At no time during the sixty-five-minute performance does a dancer leave the stage. But Monk does experiment with various permutations from solos and duets to the full quintet. When all five dancers are in motion on the stage, collisions, while not inevitable, do loom as a distinct possibility. Apparently chaotic from a distance, the choreography possesses an inner order, similar to a swirling vortex. When not involved in the main action, dancers withdraw to the sides of the stage where they perform subtle movements that reinforce those of the principle dancers.
From the outset, I was struck by the difference in the height of the dancers (while Medina and Monteros are both relatively short, Riley and Cowan are tall, with Monk herself being somewhere in the middle). During a post-show chat, Monk said the height of the dancers hadn’t factored into her decision to use them, but the tall/short duality certainly opened up a host of choreographic possibilities. While floor work is evident, there is, overall, a strong vertical sensibility to the choreography. While not as flat as a stage, the prairies are undeniably flat, which makes the odd vertical form that does loom up on the horizon—a tree, a telephone pole, a grain elevator—especially striking. Through her choreography, Monk effectively evokes this aspect of the prairie landscape.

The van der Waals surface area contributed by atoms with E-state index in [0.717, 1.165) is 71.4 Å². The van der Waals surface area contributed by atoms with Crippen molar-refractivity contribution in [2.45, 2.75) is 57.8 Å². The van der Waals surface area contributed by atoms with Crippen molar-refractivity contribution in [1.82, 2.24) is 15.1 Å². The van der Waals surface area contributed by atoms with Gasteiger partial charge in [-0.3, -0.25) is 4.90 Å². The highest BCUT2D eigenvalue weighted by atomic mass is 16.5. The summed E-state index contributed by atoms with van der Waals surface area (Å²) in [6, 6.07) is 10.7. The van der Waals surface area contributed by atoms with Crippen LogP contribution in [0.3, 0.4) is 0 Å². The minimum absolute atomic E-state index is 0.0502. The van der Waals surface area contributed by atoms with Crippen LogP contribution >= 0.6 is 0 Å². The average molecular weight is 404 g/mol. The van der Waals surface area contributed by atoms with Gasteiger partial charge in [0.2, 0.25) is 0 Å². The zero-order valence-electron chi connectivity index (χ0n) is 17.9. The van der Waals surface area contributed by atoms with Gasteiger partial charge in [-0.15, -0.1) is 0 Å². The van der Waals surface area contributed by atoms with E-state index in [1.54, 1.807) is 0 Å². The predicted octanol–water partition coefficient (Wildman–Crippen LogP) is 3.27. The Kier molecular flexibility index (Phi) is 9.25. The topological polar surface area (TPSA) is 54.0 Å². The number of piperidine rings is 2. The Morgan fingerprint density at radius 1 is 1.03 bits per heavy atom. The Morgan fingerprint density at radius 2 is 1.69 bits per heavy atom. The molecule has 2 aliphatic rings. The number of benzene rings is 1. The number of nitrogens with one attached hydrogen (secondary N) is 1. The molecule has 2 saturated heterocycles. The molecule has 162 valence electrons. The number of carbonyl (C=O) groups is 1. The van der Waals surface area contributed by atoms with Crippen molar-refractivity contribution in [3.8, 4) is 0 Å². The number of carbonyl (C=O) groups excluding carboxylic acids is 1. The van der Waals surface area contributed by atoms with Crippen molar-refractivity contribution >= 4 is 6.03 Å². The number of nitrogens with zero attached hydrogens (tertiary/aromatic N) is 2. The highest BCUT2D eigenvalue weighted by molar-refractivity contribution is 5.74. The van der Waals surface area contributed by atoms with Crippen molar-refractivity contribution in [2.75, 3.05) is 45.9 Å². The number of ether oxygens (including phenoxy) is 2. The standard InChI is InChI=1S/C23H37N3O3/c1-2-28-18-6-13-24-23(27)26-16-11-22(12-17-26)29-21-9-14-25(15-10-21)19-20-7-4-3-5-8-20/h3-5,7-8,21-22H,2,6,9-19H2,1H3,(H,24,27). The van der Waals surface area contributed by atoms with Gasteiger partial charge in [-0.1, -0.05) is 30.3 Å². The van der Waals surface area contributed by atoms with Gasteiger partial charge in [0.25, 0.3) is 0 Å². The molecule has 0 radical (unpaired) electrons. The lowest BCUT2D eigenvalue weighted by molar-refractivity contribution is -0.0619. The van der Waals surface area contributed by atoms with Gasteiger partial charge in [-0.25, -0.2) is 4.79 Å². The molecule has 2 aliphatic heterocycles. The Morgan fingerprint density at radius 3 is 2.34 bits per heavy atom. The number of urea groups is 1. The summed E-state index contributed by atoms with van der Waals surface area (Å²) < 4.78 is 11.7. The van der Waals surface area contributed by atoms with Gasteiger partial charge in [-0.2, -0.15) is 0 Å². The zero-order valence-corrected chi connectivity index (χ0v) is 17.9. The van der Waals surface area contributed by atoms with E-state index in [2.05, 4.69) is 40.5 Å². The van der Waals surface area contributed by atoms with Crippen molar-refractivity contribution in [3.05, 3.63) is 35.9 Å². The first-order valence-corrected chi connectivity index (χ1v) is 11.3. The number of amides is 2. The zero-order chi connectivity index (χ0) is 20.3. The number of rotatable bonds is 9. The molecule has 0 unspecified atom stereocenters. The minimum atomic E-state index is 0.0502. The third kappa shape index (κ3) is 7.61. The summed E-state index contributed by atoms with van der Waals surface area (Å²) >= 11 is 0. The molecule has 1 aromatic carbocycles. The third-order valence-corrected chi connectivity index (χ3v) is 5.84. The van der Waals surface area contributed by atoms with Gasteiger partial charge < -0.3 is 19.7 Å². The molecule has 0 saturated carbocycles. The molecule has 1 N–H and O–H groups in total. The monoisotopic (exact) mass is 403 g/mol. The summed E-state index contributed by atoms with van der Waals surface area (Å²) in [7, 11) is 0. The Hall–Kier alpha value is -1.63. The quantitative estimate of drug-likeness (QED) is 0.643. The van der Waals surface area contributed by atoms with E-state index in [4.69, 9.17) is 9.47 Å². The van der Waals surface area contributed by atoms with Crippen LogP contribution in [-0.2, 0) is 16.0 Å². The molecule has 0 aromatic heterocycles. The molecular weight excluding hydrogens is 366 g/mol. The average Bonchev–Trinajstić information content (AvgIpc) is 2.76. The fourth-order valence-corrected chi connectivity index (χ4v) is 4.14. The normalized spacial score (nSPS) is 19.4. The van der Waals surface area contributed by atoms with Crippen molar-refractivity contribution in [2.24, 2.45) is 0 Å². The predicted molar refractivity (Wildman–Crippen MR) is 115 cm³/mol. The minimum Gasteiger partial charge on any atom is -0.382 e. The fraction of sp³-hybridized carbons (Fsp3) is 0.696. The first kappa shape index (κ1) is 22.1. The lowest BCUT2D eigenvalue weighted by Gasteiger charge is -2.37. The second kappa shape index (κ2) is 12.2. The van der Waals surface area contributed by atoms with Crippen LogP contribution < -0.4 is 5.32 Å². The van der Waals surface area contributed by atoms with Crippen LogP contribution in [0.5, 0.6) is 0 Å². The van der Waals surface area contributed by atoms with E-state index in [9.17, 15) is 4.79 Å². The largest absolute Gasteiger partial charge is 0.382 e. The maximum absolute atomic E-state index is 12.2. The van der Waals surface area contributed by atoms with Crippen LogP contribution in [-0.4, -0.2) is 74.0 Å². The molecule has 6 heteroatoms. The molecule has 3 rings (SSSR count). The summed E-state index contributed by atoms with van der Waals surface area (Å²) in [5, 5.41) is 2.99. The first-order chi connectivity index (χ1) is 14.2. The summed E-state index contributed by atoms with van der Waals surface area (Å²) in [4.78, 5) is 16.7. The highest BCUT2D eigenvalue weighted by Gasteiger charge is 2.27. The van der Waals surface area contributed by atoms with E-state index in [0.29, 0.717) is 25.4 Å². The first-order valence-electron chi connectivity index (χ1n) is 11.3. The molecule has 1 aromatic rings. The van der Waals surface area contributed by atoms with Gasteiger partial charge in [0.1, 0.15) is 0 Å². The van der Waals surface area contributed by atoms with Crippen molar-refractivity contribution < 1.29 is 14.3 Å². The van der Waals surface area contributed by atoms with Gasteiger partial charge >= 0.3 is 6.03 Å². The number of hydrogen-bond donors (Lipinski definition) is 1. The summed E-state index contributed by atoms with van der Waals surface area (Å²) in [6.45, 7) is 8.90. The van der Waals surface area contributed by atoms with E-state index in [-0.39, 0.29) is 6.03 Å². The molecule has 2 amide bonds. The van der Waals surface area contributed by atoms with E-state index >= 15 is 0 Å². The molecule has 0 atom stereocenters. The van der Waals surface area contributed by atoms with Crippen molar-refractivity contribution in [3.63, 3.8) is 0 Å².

I found it somewhat troubling that Monk chose to work with an all-female troupe. When questioned about her decision post-show, she attributed it to simple familiarity between her and the other four dancers, their mutual interest in outdoor performance, and the lack of contemporary male dancers in Calgary. All that certainly may be true, but the gender imbalance did reinforce what many regard as an outmoded stereotype linking women to the natural and feral in our world, while simultaneously excluding from consideration the ability of men to respond viscerally to weather phenomena. Under this duality, had a male dancer been included, he stereotypically would have been tasked with collecting and analyzing weather data as a meteorologist does. Instead, the barefoot women — outfitted as they were in sensuous, earth-toned dresses, all but one with their long hair tied behind them — evoked thoughts of some ancient pagan ceremony. All that was missing was a grove of trees, or perhaps a columned temple. Not having seen the Calgary performance in October, I don’t know what revisions Monk made to the concluding segment of her piece. In Regina, Weathering Suite ended with a burst of frenetic movement from the dancers that evoked thoughts of them experiencing a violent storm. Again, this reminded the audience of nature’s awe-inspiring strength, while also perhaps serving as a cautionary warning from Monk about the increased likelihood of extreme weather events due to the onset of global warming. Which is something that promises to make our weather anything but “sweet”.